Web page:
Houses changing to fit ailing market Builders more sensitive to consumer preferences


Redefining. Modifying. Fine-tuning.

That's what builders and developers do when their homes aren't selling as well as expected. And these days, they're doing it more than ever.

"We've seen a lot more fine-tuning throughout the last . . . year and a half than previously," said Bob Lefenfeld, vice president of the Legg Mason Realty Group Inc., which tracks the regional housing market for builders, developers and financial institutions. "It's a lot more important in a slow market that if you see something that's not working, [you] change it."

Today builders are offering more home designs. Alterations can be made either before or after houses have been put up for sale, and they vary depending on the demographic makeup of the community.

One common change: Introducing models suited to empty nesters, particularly in areas with older populations.

Such homes usually place the master bedroom, kitchen, living room and dining room on the first floor, and guest rooms on the second floor. In this design, the parents can live comfortably on the first floor. When children or guests visit, they stay upstairs.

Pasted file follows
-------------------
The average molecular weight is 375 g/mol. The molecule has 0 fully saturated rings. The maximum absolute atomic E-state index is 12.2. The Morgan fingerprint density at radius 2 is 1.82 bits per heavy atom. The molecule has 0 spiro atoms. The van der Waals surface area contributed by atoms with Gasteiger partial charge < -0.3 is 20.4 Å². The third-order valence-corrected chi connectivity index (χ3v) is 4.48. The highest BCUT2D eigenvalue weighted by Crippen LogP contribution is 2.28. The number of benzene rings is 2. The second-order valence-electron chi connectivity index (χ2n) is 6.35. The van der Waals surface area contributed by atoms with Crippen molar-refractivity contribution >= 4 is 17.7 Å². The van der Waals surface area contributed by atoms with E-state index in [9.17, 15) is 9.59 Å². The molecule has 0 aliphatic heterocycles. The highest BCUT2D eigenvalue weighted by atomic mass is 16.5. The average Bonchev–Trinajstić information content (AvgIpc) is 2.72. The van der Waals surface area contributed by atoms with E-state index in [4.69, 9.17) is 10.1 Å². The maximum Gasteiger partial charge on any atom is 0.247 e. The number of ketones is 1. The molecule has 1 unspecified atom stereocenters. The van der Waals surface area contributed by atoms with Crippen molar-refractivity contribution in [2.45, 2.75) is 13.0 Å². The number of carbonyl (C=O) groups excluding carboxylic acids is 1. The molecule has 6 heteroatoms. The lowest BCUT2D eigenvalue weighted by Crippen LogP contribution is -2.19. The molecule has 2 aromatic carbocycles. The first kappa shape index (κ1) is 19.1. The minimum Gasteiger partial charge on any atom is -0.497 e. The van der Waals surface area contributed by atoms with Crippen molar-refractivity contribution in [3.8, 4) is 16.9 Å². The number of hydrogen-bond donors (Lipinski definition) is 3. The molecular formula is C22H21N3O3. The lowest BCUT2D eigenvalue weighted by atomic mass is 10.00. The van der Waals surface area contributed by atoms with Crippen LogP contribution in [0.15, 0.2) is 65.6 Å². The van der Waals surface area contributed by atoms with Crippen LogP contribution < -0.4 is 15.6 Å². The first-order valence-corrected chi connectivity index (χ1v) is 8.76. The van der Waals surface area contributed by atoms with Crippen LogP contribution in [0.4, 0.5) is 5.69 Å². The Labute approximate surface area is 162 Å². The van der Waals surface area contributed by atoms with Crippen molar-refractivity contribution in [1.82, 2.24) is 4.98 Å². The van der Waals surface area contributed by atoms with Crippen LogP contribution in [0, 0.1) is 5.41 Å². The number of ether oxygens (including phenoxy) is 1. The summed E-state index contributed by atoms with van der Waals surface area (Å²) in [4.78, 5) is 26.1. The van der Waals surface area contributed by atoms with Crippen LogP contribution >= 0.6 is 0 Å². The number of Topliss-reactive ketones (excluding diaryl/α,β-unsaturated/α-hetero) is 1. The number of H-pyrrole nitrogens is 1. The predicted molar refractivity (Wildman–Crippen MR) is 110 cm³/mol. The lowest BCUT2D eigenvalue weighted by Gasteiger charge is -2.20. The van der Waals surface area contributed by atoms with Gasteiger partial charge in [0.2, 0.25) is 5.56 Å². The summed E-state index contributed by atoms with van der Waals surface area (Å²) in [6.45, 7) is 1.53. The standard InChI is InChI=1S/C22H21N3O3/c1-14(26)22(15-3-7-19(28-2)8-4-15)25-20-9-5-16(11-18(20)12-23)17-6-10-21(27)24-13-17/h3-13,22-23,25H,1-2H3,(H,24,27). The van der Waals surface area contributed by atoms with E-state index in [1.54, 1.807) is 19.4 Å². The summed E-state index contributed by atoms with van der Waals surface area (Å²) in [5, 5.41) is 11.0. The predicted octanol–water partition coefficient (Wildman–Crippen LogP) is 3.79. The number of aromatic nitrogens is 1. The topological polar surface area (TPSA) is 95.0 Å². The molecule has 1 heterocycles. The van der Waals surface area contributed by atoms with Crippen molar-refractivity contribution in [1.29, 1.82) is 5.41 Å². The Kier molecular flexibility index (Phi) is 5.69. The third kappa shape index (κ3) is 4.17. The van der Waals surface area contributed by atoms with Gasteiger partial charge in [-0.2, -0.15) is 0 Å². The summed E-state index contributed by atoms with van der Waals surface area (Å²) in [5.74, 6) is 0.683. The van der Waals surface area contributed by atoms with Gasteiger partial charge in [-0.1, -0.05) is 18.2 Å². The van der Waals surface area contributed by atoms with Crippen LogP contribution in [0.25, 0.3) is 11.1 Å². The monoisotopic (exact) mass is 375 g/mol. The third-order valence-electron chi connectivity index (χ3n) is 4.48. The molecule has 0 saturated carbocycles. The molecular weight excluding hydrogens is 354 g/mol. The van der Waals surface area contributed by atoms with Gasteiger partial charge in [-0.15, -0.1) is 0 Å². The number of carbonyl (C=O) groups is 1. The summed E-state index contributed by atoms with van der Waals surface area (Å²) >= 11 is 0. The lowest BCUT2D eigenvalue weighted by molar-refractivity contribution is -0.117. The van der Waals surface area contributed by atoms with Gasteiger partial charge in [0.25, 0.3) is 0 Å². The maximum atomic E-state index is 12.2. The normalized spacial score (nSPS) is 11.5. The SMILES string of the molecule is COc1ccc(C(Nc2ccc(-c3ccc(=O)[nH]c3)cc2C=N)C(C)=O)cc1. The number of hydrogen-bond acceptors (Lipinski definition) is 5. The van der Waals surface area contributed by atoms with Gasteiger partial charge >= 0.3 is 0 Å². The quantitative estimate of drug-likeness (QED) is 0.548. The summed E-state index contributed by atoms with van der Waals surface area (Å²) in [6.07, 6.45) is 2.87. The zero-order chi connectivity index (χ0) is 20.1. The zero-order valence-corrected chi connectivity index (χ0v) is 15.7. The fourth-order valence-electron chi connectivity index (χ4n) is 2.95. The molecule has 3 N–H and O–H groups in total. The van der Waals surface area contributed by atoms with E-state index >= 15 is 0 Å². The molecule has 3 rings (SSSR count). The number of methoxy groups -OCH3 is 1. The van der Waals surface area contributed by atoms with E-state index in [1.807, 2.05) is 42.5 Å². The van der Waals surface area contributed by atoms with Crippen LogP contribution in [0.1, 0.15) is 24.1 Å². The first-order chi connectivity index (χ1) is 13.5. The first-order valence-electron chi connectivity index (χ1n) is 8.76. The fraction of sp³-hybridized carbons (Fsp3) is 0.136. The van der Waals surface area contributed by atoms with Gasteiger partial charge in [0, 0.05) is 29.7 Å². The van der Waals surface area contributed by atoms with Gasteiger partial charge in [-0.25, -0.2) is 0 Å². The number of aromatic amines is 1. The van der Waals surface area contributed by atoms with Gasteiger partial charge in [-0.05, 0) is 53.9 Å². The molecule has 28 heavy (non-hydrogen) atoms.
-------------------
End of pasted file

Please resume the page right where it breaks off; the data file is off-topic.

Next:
"In the mid-1980s, when builders were selling at a much faster clip, it might not have mattered if they didn't offer a model for empty nesters, because the overall volume of traffic was so much higher," Mr. Lefenfeld said.

But today, builders have to be more sensitive to consumer preferences.

Although remodeling for empty nesters isn't unusual, fine-tuning these days often means reducing the size of houses and eliminating some amenities. For example, town houses in Woodholme Green, a new Ryan Homes community in Pikesville, were originally designed to be large and luxurious.

But last February, before putting the homes on the market, Ryan Homes decided to scale back their size to 2,100 square feet -- still roomy but smaller than planned. It also chose to remove "a lot of the additional frills that didn't address the value issue," according to Bob Coursey, director of marketing for the Baltimore region of Ryan Homes. For example, most of the homes' exteriors are now being built in wood siding rather than brick, and fireplaces are now optional, rather than standard.